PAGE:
SpaceX Crew-3 astronauts return safely to Earth

NASA’s SpaceX Crew-3 astronauts have made a safe return to Earth aboard the Dragon Endurance spacecraft, completing the journey to the International Space Station.

NASA’s SpaceX Crew-3 astronauts aboard the Dragon Endurance spacecraft safely landed on Friday, 26 May 2022, in the Gulf of Mexico off the coast of Florida. The Crew-3 astronauts include NASA astronauts Kayla Barron, Raja Chari, and Tom Marshburn, and ESA (European Space Agency) astronaut Matthias Maurer. This landing marked the completion of the ESA’s third long-duration commercial crew mission to the International Space Station. The international crew of four spent a total of 177 days in orbit.

Who are NASA’s SpaceX Crew-3 astronauts?

The SpaceX Crew-3 astronauts returned to Earth in a parachute-assisted splashdown at 12:43 am EDT. Teams aboard SpaceX recovery vessels recovered the spacecraft and astronauts. After returning to shore, the astronauts will fly back to NASA’s Johnson Space Center in Houston.

“NASA’s partnership with SpaceX has again empowered us to deliver a crew safely to the space station and back, enabling groundbreaking science that will help our astronauts travel farther out into the cosmos than ever before. This mission is just one more example that we are truly in the golden era of commercial spaceflight,” explained NASA Administrator, Bill Nelson. “Kayla, Raja, Tom, and Matthias, thank you for your service and welcome home.”

SpaceX Crew-3 astronauts
From left to right, ESA (European Space Agency) astronaut Matthais Maurer, NASA astronauts Tom Marshburn, Raja Chari, and Kayla Barron, are seen inside the SpaceX Crew Dragon Endurance spacecraft onboard the SpaceX Shannon recovery ship shortly after having landed in the Gulf of Mexico off the coast of Tampa, Florida, Friday, 6 May 2022. Maurer, Marshburn, Chari, and Barron are returning after 177 days in space as part of Expeditions 66 and 67 aboard the International Space Station. (NASA/Aubrey Gemignani)

The Crew-3 mission

The Crew-3 mission launched on 10 November 2021 on a Falcon 9 rocket from NASA’s Kennedy Space Center in Florida. Nearly 24-hours after lift-off, 11 November, Endurance docked to the Harmony module’s forward space station port. The astronauts undocked from the same port at 1:05 am, 5 May 2022, to begin the trip home.

Barron, Chari, Marshburn, and Maurer travelled 75,060,792 miles during their mission, spent 175 days aboard the space station, and completed 2,832 orbits around Earth. Marshburn has logged 339 days in space over his three flights. The Crew-3 mission was the first spaceflight for Barron, Chari, and Maurer.


Throughout their mission, the SpaceX Crew-3 astronauts contributed to a host of science and maintenance activities and technology demonstrations. In addition, they conducted three spacewalks to perform station maintenance and upgrades outside the space station. This brought the total number of spacewalks for Marshburn to five, while Chari and Barron have each completed two, and Maurer one.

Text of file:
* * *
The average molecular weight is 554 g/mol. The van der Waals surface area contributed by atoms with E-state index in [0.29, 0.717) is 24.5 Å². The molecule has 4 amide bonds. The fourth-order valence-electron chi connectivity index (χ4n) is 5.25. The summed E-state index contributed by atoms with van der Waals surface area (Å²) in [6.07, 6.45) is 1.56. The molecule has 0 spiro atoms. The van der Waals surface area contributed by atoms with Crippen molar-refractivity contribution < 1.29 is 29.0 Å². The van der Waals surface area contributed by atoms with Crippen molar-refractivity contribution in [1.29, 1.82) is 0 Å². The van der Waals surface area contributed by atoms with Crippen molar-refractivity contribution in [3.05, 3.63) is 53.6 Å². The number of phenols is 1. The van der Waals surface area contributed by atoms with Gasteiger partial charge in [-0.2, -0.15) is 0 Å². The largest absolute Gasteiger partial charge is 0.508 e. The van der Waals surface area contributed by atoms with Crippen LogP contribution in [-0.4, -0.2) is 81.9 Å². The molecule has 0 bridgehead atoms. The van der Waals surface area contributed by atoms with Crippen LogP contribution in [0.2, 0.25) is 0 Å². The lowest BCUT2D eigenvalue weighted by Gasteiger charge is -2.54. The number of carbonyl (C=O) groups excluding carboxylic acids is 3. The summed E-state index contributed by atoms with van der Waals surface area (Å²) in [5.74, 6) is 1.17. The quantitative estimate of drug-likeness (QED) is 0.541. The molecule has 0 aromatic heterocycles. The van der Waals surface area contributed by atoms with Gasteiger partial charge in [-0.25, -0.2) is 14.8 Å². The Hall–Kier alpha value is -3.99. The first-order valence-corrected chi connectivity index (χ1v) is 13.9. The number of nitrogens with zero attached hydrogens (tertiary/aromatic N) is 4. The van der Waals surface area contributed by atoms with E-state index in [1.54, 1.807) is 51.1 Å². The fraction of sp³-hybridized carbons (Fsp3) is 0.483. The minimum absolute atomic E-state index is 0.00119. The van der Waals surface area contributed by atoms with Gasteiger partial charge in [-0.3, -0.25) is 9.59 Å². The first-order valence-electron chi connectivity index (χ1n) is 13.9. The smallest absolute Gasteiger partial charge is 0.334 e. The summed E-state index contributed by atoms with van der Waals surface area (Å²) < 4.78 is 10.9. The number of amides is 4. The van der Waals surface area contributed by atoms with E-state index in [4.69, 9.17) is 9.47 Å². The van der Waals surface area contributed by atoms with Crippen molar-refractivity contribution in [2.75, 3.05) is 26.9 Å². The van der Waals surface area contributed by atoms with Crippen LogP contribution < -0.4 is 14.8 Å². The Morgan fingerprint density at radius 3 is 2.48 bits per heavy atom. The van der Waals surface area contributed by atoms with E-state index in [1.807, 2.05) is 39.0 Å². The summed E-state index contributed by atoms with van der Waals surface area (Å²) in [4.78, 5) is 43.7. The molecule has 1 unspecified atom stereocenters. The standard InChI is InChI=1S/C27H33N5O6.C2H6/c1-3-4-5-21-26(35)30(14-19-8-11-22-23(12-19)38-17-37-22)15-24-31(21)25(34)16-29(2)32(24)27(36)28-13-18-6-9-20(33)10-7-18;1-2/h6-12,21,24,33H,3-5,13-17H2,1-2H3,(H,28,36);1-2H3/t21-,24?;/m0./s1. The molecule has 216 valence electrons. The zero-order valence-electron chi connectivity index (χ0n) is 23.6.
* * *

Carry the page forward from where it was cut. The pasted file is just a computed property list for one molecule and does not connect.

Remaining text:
Mission objectives

The Crew-3 mission built on previous work investigating how fibres grow in microgravity. The SpaceX Crew-3 astronauts used hydroponic and aeroponic techniques to grow plants without soil or other growth material, captured images of their retinas as part of an investigation that could detect eye changes of astronauts in space automatically in the future, and performed a demonstration of technology that provides measurements of biological indicators related to disease and infection, among many other scientific investigations.

The astronauts took hundreds of photos of Earth as part of the Crew Earth Observation investigation, one of the longest-running investigations aboard the space station, which helps to track natural disasters and changes to our home planet.

The Dragon Endurance spacecraft will return to Florida for inspection and processing at SpaceX’s Dragon Lair, where teams will examine the spacecraft’s data and performance throughout the flight.

NASA’s Commercial Crew Program

The Crew-3 flight is part of NASA’s Commercial Crew Program and its return to Earth follows on the heels of NASA’s SpaceX Crew-4 launch, which docked at the station on 27 April, beginning another science expedition.

The goal of NASA’s Commercial Crew Program is safe, reliable, and cost-effective transportation to and from the International Space Station. This has already produced additional research time and has increased the opportunity for discovery aboard humanity’s microgravity testbed for exploration, including helping NASA prepare for human exploration of the Moon and Mars.

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